December 04, 2013

With more than 80% of consumers now kicking off their insurance shopping trips via the Internet, few insurers are still questioning the logic of selling direct online. If insurers serving small commercial customers were on the fence, they aren't anymore (at least, they shouldn't be). Both Deloitte and Novarica found as many as half of small businesses indicate they'd be willing to buy insurance direct online. For insurers offering small commercial lines, the question is no longer 'why' they should sell direct via the Internet, but rather 'how.'

Preparing to go direct for small commercial requires a shift in mindset. A firm grasp of how Internet users shop has a big impact on the processes that can be automated, and how insurers measure what's working. Small commercial customers are often one to two person operations that function more like your average consumer than your average business; the home-based graphic designer doesn't have a finance department hiding in their laundry room to help assess risk. Intuitively understanding the customer's work environment and identifying their coverage needs is tricky in the online space, but it affects the product selection insurers need to offer and how to best get to know the customer.

Start with Products Built for Direct

Tim Attia, Bolt
Tim Attia, Bolt

The process of going direct seems simple – build a website, open a call center, and post existing products online. Insurers will want to pause on this last step however. Most commercial products aren't ready for primetime when it comes to online delivery -- they need to be built specifically for the channel.

Key to making selling commercial lines direct profitable is to automate – reviewing quotes and underwriting risk should require low-touch service via high-tech delivery. Commercial line products offered direct should be simple enough for the average consumer to understand and the process shouldn't require excessive amounts of information. A typical consumer isn't able to best determine their type of exposure or limits of deductible, and if they are required to answer 50 or more questions to get a quote, they'll bail.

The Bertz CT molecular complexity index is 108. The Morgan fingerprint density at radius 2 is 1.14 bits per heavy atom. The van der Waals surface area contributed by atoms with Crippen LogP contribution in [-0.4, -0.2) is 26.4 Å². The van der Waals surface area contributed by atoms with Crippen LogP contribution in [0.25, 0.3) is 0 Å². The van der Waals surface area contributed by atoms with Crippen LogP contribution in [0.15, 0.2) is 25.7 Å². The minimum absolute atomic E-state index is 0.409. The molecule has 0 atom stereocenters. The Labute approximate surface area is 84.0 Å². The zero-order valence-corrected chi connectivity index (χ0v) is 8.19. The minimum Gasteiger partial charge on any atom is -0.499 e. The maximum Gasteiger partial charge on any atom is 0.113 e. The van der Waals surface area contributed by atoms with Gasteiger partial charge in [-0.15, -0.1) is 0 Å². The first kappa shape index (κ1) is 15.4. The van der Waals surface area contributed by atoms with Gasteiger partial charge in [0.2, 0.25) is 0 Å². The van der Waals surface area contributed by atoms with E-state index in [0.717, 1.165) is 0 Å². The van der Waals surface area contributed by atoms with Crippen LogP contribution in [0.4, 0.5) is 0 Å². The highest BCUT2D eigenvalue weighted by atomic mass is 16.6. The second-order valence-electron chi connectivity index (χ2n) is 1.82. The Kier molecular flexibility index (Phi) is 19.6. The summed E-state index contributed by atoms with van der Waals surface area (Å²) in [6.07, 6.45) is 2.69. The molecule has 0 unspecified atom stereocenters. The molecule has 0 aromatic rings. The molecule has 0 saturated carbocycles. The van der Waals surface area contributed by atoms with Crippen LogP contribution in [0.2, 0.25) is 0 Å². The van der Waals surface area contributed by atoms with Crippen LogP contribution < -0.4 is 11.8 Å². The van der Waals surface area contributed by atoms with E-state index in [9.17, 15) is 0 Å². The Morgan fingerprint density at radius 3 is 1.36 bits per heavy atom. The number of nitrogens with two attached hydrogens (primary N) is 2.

Measure the Right Stuff

Studies demonstrate that while many consumers are using Internet insurance shopping environments to research product and get quotes, most are not buying online yet, but this is changing dramatically on a month over month basis. Understanding how this impacts lead conversion measurements when going direct is critical.

[Why predictive analytics are also hot in commercial insurance]

In direct online insurance sales, typically a lead is measured when a unique site visitor hits the site or starts the quoting process. How people get to an insurer's site may be significant in ultimately getting that customer to the policy sale. Insurers want to measure things that influence the propensity of the customer to buy and then tailor the experience to enhance the likelihood of purchase. Obviously there are a lot more types of measurements that are possible and it is critical that insurers measure the right stuff.

Sell the Customer What They Want

What happens when an insurer can sell the local pizzeria insurance for their shop, but not their delivery vehicles? An overlooked aspect of going direct is that customers will arrive with more requirements than an insurer can handle with their own portfolio of products. The insurer's goal should be to make effective use of a lead by finding some way to fulfill the customer's product needs – even if it means offering another insurer's product.

Customers want choice too – without a good selection of products that meets buyers' needs, they might turn to the insurer's competition. Partnering with companies that can fill the product void allows the insurer to keep the customer relationship, while generating revenue from underwriting the risk and/or brokerage fees. Offering the customer what they need is key to keeping the customer; and maintaining customer loyalty ultimately determines the success of an insurer's brand.

Handling channel conflict

Channel conflict is a valid concern when going direct. Independent agencies don't want to lose customers and commissions to insurers, or risk being undercut on pricing. Insurers don't want to lose more business than they gain if a dissatisfied agency leaves them.

A new narrative will help ease anxiety. There are customers for every channel and those customers will continue to buy using their preferred method. A direct online channel may not impact the way customers want to purchase, but rather it supports the way customers want to shop.

Internet channels are a key component in delivering the omnichannel shopping experience that customers want – they research, collect quotes and get opinions from fellow buyers online. They may 'shop' online, but only 'purchase' through a person. The net result is that while agents may lose some sales to direct channels, they will often be gaining sales as well.

Success in selling direct requires focus on the long-term benefits. Going direct may help insurers to lower expenses and increase net profits, but refining the processes and technologies that improve the bottom line won't happen overnight. The goal in going direct is to create an online channel that drives a seamless and rewarding omnichannel shopping experience. In the long run, the insurer's improved ability to retain satisfied customers will generate more profitability and growth.

About the author: Tim Attia is SVP of sales and marketing for Bolt, a provider of insurance e-commerce platforms.